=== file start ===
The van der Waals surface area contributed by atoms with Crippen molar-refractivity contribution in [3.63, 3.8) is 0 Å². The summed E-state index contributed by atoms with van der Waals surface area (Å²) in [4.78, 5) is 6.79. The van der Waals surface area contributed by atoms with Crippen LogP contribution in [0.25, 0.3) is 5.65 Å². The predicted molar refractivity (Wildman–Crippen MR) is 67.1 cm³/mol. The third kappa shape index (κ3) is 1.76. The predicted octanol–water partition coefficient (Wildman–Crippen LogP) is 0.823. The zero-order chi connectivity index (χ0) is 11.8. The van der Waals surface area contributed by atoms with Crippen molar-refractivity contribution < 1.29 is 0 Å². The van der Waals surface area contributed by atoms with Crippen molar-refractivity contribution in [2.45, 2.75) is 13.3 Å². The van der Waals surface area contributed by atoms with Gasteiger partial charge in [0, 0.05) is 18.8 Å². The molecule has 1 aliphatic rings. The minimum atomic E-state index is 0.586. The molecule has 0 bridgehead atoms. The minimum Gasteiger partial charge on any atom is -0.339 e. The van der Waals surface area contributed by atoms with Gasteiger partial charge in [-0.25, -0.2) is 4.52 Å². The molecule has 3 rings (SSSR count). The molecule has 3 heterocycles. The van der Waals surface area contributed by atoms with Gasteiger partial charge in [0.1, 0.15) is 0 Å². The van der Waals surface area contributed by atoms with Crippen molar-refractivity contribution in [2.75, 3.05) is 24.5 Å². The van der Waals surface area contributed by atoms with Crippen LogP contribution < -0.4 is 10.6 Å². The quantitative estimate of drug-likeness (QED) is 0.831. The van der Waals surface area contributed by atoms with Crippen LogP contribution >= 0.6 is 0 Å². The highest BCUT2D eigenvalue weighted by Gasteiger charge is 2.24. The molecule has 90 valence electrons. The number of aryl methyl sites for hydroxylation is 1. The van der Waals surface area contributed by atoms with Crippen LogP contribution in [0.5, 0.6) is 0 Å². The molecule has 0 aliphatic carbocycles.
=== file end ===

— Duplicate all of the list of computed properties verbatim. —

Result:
The van der Waals surface area contributed by atoms with Crippen molar-refractivity contribution in [3.63, 3.8) is 0 Å². The summed E-state index contributed by atoms with van der Waals surface area (Å²) in [4.78, 5) is 6.79. The van der Waals surface area contributed by atoms with Crippen LogP contribution in [0.25, 0.3) is 5.65 Å². The predicted molar refractivity (Wildman–Crippen MR) is 67.1 cm³/mol. The third kappa shape index (κ3) is 1.76. The predicted octanol–water partition coefficient (Wildman–Crippen LogP) is 0.823. The zero-order chi connectivity index (χ0) is 11.8. The van der Waals surface area contributed by atoms with Crippen molar-refractivity contribution < 1.29 is 0 Å². The van der Waals surface area contributed by atoms with Crippen molar-refractivity contribution in [2.45, 2.75) is 13.3 Å². The van der Waals surface area contributed by atoms with Gasteiger partial charge in [0, 0.05) is 18.8 Å². The molecule has 1 aliphatic rings. The minimum atomic E-state index is 0.586. The molecule has 0 bridgehead atoms. The minimum Gasteiger partial charge on any atom is -0.339 e. The van der Waals surface area contributed by atoms with Gasteiger partial charge in [-0.25, -0.2) is 4.52 Å². The molecule has 3 rings (SSSR count). The molecule has 3 heterocycles. The van der Waals surface area contributed by atoms with Gasteiger partial charge in [0.1, 0.15) is 0 Å². The van der Waals surface area contributed by atoms with Crippen molar-refractivity contribution in [2.75, 3.05) is 24.5 Å². The van der Waals surface area contributed by atoms with Crippen LogP contribution < -0.4 is 10.6 Å². The quantitative estimate of drug-likeness (QED) is 0.831. The van der Waals surface area contributed by atoms with Crippen LogP contribution >= 0.6 is 0 Å². The highest BCUT2D eigenvalue weighted by Gasteiger charge is 2.24. The molecule has 90 valence electrons. The number of aryl methyl sites for hydroxylation is 1. The van der Waals surface area contributed by atoms with Crippen LogP contribution in [0.5, 0.6) is 0 Å². The molecule has 0 aliphatic carbocycles.